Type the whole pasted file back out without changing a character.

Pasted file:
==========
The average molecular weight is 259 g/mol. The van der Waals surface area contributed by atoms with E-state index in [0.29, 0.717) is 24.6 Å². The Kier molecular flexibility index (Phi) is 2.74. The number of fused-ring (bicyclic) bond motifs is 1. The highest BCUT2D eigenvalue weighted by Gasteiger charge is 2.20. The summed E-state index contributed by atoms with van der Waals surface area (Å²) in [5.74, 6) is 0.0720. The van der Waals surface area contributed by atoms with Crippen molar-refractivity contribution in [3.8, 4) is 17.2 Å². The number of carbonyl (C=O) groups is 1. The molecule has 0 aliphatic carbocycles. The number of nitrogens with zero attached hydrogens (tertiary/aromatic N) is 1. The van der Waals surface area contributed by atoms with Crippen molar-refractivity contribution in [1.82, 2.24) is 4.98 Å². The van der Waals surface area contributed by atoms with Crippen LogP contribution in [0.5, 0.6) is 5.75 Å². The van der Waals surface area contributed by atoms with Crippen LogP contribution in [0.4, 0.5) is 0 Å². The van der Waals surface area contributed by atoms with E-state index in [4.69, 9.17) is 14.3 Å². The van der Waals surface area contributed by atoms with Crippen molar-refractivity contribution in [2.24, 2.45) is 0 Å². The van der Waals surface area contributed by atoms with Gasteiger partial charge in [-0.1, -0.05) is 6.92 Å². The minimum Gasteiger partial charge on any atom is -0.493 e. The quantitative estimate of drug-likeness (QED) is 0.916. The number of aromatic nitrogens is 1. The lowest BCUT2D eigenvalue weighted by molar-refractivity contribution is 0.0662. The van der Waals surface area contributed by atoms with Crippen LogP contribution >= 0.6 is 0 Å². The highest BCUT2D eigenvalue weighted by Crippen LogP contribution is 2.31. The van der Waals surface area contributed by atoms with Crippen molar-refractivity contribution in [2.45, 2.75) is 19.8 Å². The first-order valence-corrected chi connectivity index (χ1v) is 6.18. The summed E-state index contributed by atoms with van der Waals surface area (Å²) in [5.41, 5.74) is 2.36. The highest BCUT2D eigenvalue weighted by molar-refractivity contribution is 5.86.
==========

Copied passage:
The average molecular weight is 259 g/mol. The van der Waals surface area contributed by atoms with E-state index in [0.29, 0.717) is 24.6 Å². The Kier molecular flexibility index (Phi) is 2.74. The number of fused-ring (bicyclic) bond motifs is 1. The highest BCUT2D eigenvalue weighted by Gasteiger charge is 2.20. The summed E-state index contributed by atoms with van der Waals surface area (Å²) in [5.74, 6) is 0.0720. The van der Waals surface area contributed by atoms with Crippen molar-refractivity contribution in [3.8, 4) is 17.2 Å². The number of carbonyl (C=O) groups is 1. The molecule has 0 aliphatic carbocycles. The number of nitrogens with zero attached hydrogens (tertiary/aromatic N) is 1. The van der Waals surface area contributed by atoms with Crippen molar-refractivity contribution in [1.82, 2.24) is 4.98 Å². The van der Waals surface area contributed by atoms with Crippen LogP contribution in [0.5, 0.6) is 5.75 Å². The van der Waals surface area contributed by atoms with Crippen LogP contribution in [0.4, 0.5) is 0 Å². The van der Waals surface area contributed by atoms with E-state index in [4.69, 9.17) is 14.3 Å². The van der Waals surface area contributed by atoms with Crippen molar-refractivity contribution in [2.24, 2.45) is 0 Å². The van der Waals surface area contributed by atoms with Gasteiger partial charge in [-0.1, -0.05) is 6.92 Å². The minimum Gasteiger partial charge on any atom is -0.493 e. The quantitative estimate of drug-likeness (QED) is 0.916. The number of aromatic nitrogens is 1. The lowest BCUT2D eigenvalue weighted by molar-refractivity contribution is 0.0662. The van der Waals surface area contributed by atoms with Crippen LogP contribution >= 0.6 is 0 Å². The highest BCUT2D eigenvalue weighted by Crippen LogP contribution is 2.31. The van der Waals surface area contributed by atoms with Crippen molar-refractivity contribution in [2.45, 2.75) is 19.8 Å². The first-order valence-corrected chi connectivity index (χ1v) is 6.18. The summed E-state index contributed by atoms with van der Waals surface area (Å²) in [5.41, 5.74) is 2.36. The highest BCUT2D eigenvalue weighted by molar-refractivity contribution is 5.86.